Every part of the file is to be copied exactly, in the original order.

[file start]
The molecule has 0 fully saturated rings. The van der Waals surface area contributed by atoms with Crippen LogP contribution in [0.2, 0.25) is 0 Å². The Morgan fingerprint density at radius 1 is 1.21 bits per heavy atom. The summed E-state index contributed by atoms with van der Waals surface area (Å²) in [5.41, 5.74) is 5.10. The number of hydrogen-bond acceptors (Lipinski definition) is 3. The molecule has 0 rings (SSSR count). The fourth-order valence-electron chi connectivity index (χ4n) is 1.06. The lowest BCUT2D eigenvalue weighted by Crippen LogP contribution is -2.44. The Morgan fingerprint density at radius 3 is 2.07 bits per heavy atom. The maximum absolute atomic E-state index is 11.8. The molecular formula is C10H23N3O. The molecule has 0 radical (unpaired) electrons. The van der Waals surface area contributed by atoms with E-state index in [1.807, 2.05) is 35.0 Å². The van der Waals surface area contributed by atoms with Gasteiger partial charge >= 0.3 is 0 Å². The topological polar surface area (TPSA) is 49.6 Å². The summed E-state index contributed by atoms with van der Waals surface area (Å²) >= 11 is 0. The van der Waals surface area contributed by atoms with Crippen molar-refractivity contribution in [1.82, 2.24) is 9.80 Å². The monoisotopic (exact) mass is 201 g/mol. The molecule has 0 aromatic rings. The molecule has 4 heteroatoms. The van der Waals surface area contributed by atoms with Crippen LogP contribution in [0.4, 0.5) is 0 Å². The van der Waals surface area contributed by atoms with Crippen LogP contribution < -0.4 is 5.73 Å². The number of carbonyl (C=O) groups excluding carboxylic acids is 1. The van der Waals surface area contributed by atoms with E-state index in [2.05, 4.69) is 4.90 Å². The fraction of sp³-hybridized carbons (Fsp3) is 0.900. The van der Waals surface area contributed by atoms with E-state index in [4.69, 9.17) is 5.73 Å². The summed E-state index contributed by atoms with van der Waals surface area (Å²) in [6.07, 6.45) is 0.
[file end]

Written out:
The molecule has 0 fully saturated rings. The van der Waals surface area contributed by atoms with Crippen LogP contribution in [0.2, 0.25) is 0 Å². The Morgan fingerprint density at radius 1 is 1.21 bits per heavy atom. The summed E-state index contributed by atoms with van der Waals surface area (Å²) in [5.41, 5.74) is 5.10. The number of hydrogen-bond acceptors (Lipinski definition) is 3. The molecule has 0 rings (SSSR count). The fourth-order valence-electron chi connectivity index (χ4n) is 1.06. The lowest BCUT2D eigenvalue weighted by Crippen LogP contribution is -2.44. The Morgan fingerprint density at radius 3 is 2.07 bits per heavy atom. The maximum absolute atomic E-state index is 11.8. The molecular formula is C10H23N3O. The molecule has 0 radical (unpaired) electrons. The van der Waals surface area contributed by atoms with E-state index in [1.807, 2.05) is 35.0 Å². The van der Waals surface area contributed by atoms with Gasteiger partial charge >= 0.3 is 0 Å². The topological polar surface area (TPSA) is 49.6 Å². The summed E-state index contributed by atoms with van der Waals surface area (Å²) >= 11 is 0. The van der Waals surface area contributed by atoms with Crippen molar-refractivity contribution in [1.82, 2.24) is 9.80 Å². The monoisotopic (exact) mass is 201 g/mol. The molecule has 0 aromatic rings. The molecule has 4 heteroatoms. The van der Waals surface area contributed by atoms with Crippen LogP contribution in [0.4, 0.5) is 0 Å². The van der Waals surface area contributed by atoms with Crippen LogP contribution < -0.4 is 5.73 Å². The number of carbonyl (C=O) groups excluding carboxylic acids is 1. The van der Waals surface area contributed by atoms with E-state index in [2.05, 4.69) is 4.90 Å². The fraction of sp³-hybridized carbons (Fsp3) is 0.900. The van der Waals surface area contributed by atoms with E-state index in [4.69, 9.17) is 5.73 Å². The summed E-state index contributed by atoms with van der Waals surface area (Å²) in [6.07, 6.45) is 0.